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In-house vs Agency experience

Discussion in 'Design Jobs & Employment Forum:' started by Mythical, May 11, 2012.

  1. Mythical

    Mythical New Member

    What's better for the CV?

    If you were offered two jobs -
    1. for a small agency, offering a low salary, and the promise of a review later on, but is closer to home, and give you the all important "agency experience" that every employer wants,

    2. in-house, at the continental headquarters of an international company, offering at least £4k a year more than the agency, maybe even £6k more, but it's alot further from home and obviously comes without the coveted "agency experience".

    You verbally accepted the agency offer first and bigCorp immediately whacked £2k onto your starting salary.

    which would you take?
  2. richimgd

    richimgd Member

    Agency experience is seen as better if ultimately that is where you want to work long term or at least in the future.

    Depends how good the agency is - if its well respected in your area and you like the look of the work they do (and you will be getting enough money to live on) then it could be worth getting that experience.

    Try to negotiate a good starting salary though as often you might be promised a review but then might not get it or its less than expected. Ultimately the business want you to agree to work for as less as possible. It depends how much experience you have got yourself - you do need to earn some experience before you can ask for over a certain amount. More junior people need to prove themselves first so it would be a great place to do this by working in a design agency.
    Mythical likes this.
  3. pcbranding

    pcbranding Member

    If you're young and starting out I'd take whichever 'feels' better (people/environment/facilities).
    I'd recommend having both kinds on your CV in the long term. If you're just starting out, it's better to learn the ropes of one brand (in-house) and then move on to an agency. If the money is important then the decision has been made for you.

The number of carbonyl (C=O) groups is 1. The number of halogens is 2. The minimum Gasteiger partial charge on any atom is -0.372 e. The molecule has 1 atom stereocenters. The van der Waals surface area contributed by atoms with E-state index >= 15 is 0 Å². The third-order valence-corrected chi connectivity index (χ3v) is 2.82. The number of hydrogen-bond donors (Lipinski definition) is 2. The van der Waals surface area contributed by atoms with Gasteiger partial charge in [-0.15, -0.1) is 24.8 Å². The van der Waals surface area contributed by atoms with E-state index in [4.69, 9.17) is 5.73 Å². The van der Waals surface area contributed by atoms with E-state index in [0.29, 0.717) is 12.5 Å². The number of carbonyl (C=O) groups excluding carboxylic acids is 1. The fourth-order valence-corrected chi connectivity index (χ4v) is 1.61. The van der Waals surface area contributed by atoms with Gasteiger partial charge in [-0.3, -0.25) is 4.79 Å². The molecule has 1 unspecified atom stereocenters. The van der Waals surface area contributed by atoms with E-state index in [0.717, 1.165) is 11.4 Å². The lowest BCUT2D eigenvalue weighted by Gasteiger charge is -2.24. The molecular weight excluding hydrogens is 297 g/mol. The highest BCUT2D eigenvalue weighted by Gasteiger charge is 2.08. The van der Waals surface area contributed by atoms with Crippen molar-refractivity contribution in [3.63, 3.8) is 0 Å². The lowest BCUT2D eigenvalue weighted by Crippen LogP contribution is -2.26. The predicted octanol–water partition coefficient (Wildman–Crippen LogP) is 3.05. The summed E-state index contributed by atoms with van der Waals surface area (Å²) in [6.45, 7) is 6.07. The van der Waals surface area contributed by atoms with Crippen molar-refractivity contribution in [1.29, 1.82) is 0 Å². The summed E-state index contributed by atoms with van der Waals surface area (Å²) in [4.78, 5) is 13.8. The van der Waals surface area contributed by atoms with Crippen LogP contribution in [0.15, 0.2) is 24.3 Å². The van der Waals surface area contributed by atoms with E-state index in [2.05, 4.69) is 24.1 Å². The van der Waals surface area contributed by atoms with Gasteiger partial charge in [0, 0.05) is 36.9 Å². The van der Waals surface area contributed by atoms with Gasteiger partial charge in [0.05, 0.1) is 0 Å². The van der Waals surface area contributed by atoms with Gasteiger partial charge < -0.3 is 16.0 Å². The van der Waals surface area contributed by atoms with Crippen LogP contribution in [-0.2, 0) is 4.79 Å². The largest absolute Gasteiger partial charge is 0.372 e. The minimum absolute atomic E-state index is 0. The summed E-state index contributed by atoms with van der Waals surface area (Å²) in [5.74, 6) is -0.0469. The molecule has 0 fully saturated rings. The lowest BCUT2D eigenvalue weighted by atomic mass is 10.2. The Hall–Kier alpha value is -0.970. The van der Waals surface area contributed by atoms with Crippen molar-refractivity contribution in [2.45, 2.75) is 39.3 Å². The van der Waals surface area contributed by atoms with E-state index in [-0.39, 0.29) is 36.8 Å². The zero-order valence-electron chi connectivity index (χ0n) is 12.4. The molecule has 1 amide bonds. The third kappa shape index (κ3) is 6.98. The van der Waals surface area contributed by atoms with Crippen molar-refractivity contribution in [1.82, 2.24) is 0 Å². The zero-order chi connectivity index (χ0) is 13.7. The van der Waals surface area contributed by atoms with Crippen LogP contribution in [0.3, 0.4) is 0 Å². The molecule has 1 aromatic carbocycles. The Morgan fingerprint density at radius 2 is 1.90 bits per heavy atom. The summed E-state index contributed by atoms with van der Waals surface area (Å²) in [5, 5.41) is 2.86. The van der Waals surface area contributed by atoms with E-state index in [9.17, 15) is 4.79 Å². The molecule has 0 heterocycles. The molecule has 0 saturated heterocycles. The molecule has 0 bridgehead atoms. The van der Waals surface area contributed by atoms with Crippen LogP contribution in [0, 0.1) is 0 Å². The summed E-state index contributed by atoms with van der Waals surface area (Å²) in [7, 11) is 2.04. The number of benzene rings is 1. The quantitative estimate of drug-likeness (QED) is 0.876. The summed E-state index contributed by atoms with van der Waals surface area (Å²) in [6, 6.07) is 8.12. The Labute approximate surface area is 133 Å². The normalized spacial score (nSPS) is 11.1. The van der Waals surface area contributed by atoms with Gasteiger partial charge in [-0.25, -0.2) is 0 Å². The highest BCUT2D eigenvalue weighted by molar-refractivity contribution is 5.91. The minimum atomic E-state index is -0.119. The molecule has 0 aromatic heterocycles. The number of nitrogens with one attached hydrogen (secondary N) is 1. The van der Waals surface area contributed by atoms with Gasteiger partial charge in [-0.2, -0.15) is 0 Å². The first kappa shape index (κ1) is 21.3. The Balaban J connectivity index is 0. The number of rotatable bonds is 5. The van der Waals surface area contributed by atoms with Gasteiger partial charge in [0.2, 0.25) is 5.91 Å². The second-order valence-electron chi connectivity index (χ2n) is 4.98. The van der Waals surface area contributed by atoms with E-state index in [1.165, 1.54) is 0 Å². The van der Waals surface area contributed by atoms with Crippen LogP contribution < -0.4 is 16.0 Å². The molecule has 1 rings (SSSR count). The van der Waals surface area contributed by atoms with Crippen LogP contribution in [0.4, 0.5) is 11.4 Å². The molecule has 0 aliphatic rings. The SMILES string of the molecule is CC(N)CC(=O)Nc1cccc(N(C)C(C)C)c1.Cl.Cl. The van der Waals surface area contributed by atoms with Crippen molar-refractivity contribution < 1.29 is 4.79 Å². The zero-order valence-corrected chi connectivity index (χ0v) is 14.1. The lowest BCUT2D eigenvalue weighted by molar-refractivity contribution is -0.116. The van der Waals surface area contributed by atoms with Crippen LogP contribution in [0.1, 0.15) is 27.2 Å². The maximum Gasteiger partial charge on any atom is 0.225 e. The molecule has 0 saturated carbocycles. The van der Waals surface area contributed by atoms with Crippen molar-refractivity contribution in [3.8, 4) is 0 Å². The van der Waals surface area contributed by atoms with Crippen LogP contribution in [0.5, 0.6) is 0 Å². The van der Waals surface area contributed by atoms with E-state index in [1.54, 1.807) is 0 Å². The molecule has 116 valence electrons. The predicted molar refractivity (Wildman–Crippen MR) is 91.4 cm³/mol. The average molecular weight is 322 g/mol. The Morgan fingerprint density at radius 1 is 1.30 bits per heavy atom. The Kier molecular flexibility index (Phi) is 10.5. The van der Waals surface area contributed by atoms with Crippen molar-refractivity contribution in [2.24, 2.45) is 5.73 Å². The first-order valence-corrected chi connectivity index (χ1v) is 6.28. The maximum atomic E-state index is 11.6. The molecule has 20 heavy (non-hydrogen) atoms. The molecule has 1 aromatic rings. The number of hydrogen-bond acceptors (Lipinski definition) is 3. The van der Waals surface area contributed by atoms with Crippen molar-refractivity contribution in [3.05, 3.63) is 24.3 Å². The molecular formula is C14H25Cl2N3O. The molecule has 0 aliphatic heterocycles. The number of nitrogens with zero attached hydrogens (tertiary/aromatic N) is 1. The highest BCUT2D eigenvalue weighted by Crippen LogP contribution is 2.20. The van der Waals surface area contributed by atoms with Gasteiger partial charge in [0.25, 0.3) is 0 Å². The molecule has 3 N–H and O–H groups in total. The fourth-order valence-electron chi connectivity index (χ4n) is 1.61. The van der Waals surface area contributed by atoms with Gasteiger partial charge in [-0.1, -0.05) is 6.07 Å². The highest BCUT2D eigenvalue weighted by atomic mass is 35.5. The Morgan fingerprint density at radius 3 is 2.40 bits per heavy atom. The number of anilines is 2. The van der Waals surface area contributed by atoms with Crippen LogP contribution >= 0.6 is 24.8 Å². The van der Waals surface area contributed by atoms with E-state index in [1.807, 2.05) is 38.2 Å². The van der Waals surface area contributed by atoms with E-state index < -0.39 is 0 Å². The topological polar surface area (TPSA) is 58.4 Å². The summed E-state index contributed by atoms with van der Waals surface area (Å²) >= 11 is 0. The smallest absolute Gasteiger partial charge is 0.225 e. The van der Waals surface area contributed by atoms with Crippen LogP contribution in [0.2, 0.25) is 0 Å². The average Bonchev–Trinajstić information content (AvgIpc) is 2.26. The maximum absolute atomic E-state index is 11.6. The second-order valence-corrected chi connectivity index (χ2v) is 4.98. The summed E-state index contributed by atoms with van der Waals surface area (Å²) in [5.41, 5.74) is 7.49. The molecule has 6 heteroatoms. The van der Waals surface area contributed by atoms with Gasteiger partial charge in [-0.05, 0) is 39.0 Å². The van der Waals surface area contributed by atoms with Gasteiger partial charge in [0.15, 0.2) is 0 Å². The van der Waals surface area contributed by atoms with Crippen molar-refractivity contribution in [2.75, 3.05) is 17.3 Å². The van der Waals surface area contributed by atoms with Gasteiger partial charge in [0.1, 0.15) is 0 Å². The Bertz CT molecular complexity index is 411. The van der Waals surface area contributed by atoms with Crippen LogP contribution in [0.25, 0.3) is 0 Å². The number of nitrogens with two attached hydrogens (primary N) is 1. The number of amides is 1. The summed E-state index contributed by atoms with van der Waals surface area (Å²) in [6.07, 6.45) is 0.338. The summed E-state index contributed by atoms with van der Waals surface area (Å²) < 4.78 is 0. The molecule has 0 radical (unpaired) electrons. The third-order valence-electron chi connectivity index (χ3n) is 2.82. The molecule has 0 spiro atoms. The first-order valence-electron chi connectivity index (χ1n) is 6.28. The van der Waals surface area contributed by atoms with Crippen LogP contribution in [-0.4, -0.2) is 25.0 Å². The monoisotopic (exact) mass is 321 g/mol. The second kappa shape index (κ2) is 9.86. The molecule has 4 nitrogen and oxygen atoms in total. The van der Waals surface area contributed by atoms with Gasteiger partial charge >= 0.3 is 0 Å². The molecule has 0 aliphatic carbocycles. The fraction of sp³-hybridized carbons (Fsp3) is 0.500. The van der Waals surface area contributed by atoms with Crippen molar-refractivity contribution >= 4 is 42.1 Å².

I've been employed both in-house and at an agency and both have their merits. My in-house employment had massive variation of projects and specific departments (corporate, packaging, visual merchandising etc.) to work in and I learned a lot. My agency time was probably more creative, but less time on any project and less involvement in the final brand's values/styles/corporate identity etc. as you moved on to the next job once that one had finished.
    Mythical likes this.
  4. spottypenguin

    spottypenguin Active Member

    I am almost identical to that. Both definitely have their merits and in-house is a great foundation for your career especially if it is a well known, large scale company - no agency is going to sniff at that experience in the future
    Mythical likes this.
  5. Mythical

    Mythical New Member

    I actually have about six years in-house experience, over two different jobs, but I have been able to work on different "brands" within each company and in once case for a few of the director's golfing buddies. I'm 30, so not all that young, but not quite past it yet! (I hope).
    While there are certain agencies I'd actually walk over broken glass to work for, most I could take or leave (and the ones I'd rip my feet open for probably wouldn't have me!) Prestige doesn't impress me, but I do want to feel valued as a member of the team and I do want to feel that the company has respect for it's clients (both sadly lacking where I am now)

    Money is important, but other things are important too.
  6. bigdave

    bigdave Moderator Staff Member

    In my experience in-house jobs offer a slightly higher starting salary but there's little progression so you will always be on that salary (unless you want to hang around till the studio manager retires). Creative agencies offer lower starting salaries for juniors but the experience gained is seen as better quality by the industry. In 3 years time you'll have the all important 3 years agency experience and can go where you like and start earning an ever increasing wage. I think it's generally expected that creative agency designers chop and change agencies quite frequently within their careers in search of that prestigious client list and bigger wage.

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